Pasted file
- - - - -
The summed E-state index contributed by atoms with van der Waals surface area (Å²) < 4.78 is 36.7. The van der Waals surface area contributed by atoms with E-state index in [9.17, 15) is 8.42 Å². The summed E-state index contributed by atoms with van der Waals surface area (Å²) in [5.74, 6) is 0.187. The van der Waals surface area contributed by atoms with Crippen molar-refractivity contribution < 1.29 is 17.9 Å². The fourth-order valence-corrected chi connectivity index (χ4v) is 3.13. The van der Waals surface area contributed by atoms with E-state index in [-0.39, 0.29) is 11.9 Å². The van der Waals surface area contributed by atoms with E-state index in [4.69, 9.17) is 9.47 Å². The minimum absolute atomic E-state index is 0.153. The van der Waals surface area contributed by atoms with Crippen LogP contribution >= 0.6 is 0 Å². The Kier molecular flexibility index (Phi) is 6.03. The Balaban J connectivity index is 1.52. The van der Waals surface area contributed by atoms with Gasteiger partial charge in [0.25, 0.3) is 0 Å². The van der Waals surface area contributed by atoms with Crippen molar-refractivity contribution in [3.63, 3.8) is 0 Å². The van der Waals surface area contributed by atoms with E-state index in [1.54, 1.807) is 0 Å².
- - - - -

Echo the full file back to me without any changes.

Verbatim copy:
The summed E-state index contributed by atoms with van der Waals surface area (Å²) < 4.78 is 36.7. The van der Waals surface area contributed by atoms with E-state index in [9.17, 15) is 8.42 Å². The summed E-state index contributed by atoms with van der Waals surface area (Å²) in [5.74, 6) is 0.187. The van der Waals surface area contributed by atoms with Crippen molar-refractivity contribution < 1.29 is 17.9 Å². The fourth-order valence-corrected chi connectivity index (χ4v) is 3.13. The van der Waals surface area contributed by atoms with E-state index in [-0.39, 0.29) is 11.9 Å². The van der Waals surface area contributed by atoms with E-state index in [4.69, 9.17) is 9.47 Å². The minimum absolute atomic E-state index is 0.153. The van der Waals surface area contributed by atoms with Crippen LogP contribution >= 0.6 is 0 Å². The Kier molecular flexibility index (Phi) is 6.03. The Balaban J connectivity index is 1.52. The van der Waals surface area contributed by atoms with Gasteiger partial charge in [0.25, 0.3) is 0 Å². The van der Waals surface area contributed by atoms with Crippen molar-refractivity contribution in [3.63, 3.8) is 0 Å². The van der Waals surface area contributed by atoms with E-state index in [1.54, 1.807) is 0 Å².